Ramblings – Taking a close look at the top players in 2020 for Pts/60, Hits/60 and SOG/60 (June 8)
Announcement: The Fantasy Prospects Report (13th Edition) will be released this Friday (June 12)!
The Draft is likely happening in October after the 24-team playoffs that is forthcoming, so instead of posting an update as per usual in late June with a Mock Draft, I will post this update in October. Whenever the draft order is set, then we will update the Fantasy Prospects Report.
Announcement II: The FPR and all the usual packages are now available for pre-sale in the shop. For the very first time, I have launched subscription plans. Platinum, Gold and Silver plans, or you can just buy the Guide or the Packages as per usual. Up to you! The subscriptions plans expire every May 15 and are automatically charged – it saves you the hassle of going through the buying process each year, and instead the documents will be waiting for you in your downloads as soon as they are released. As an added incentive, the Gold subscription is a couple of bucks cheaper than its equivalent package (Ultimate). Thank you everyone for your support through these difficult times.
As you know, the NHL has officially ended the season and announced plans for playoff hockey involving 24 teams. Just over a week ago, in case you missed it, Ian wrote up an article digging into how commissioners should handle things in fantasy leagues.
This week I decided to look at some per-60 stats, and I wanted to see them based on recency. I'm not interested in full-season numbers, I'd like to see how things are trending after everyone has settled in. The coach has the players he trusts, the line combos have stabilized, players fit in with new teams, etc. As always, a trip to Frozen Tools is in order. The Report Generator. And I filtered it by date after December 31. So these are 2020 numbers. I also set a minimum games played of 10, so we don't get any prospects who played three shifts, got an assist, and thus have a Pts/60 of a thousand or whatever.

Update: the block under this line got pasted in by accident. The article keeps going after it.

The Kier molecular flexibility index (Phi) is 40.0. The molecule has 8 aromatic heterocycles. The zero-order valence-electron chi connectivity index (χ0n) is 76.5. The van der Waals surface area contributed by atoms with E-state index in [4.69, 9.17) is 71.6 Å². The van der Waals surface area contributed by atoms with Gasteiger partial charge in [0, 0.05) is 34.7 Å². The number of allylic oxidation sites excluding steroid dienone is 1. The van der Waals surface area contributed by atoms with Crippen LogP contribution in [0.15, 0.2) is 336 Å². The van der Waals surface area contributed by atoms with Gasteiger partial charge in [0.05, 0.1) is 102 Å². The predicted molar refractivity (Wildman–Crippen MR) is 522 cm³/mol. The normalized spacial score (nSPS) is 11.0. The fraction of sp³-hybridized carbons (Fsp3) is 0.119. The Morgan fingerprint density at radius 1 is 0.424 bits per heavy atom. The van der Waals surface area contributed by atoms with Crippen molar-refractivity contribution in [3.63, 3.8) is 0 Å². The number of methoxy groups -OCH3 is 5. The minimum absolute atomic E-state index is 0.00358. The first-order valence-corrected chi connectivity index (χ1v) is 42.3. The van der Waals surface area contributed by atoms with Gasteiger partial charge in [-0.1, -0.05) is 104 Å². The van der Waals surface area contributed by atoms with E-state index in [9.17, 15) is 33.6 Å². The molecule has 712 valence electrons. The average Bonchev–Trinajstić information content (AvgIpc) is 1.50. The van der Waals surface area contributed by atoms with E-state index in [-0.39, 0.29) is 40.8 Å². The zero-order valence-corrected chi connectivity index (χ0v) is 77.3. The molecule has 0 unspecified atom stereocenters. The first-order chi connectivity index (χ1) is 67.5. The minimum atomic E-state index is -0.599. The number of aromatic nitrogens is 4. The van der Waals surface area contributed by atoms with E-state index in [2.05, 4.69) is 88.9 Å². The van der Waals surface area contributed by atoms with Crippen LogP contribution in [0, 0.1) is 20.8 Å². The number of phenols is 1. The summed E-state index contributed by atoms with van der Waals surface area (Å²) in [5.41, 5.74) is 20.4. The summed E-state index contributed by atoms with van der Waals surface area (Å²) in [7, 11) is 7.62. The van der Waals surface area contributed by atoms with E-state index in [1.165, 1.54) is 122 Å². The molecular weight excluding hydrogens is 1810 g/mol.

First, points per 60 minutes played.
|Name||Pos||Team||GP||Per 60 PTS|
These are all the players who averaged at least three points per 60 minutes played (43 of them). You can see evidence of the Tampa surge (no surprise why) and the Big 2 in Edmonton, of course. But you see interesting names further down such as Robert Thomas. He was on his way to a 52-point season, but let's not forget that he began the year with just four points in 16 games! That means he picked up 38 points in 50 games after that, which is a 62-point pace. Thomas doesn't hit his Breakout Threshold for another 64 games, but he's a pretty great candidate to breakout early. The key for him his PP time, which was starting to eke upwards in the latter two quarters of the season.
Another name to jump out, barely making the 10-game threshold, is Gabe Vilardi. Not a big enough sample size and it's not a sustainable pace this early in his career, but even 3.3 Pts/60 after 10 games is a great indicator that he not only has a future in the NHL, but he will likely be a top-sixer. I'm not the only one who was worried about that guy slipping in terms of development thanks to time missed. I stupidly took Henrik Borgstrom as an add-on in a trade over Vilardi, back in January, because I didn't trust Vilardi's back.
Nazem Kadri features noticeably on a few of these lists: 27th on Pts/60, 46th on SOG/60, 2nd on PIM/60 and 24th on PPPts/60. He only played 15 games in 2020, but for roto leagues he was fantastic in that timeframe.
Hits per 60 minutes played:
|Name||Pos||Team||GP||Per 60 Hits|
|JACOB DE LA ROSE||L||STL||13||17.5|
|PHILLIP DI GIUSEPPE||L||NYR||20||10.1|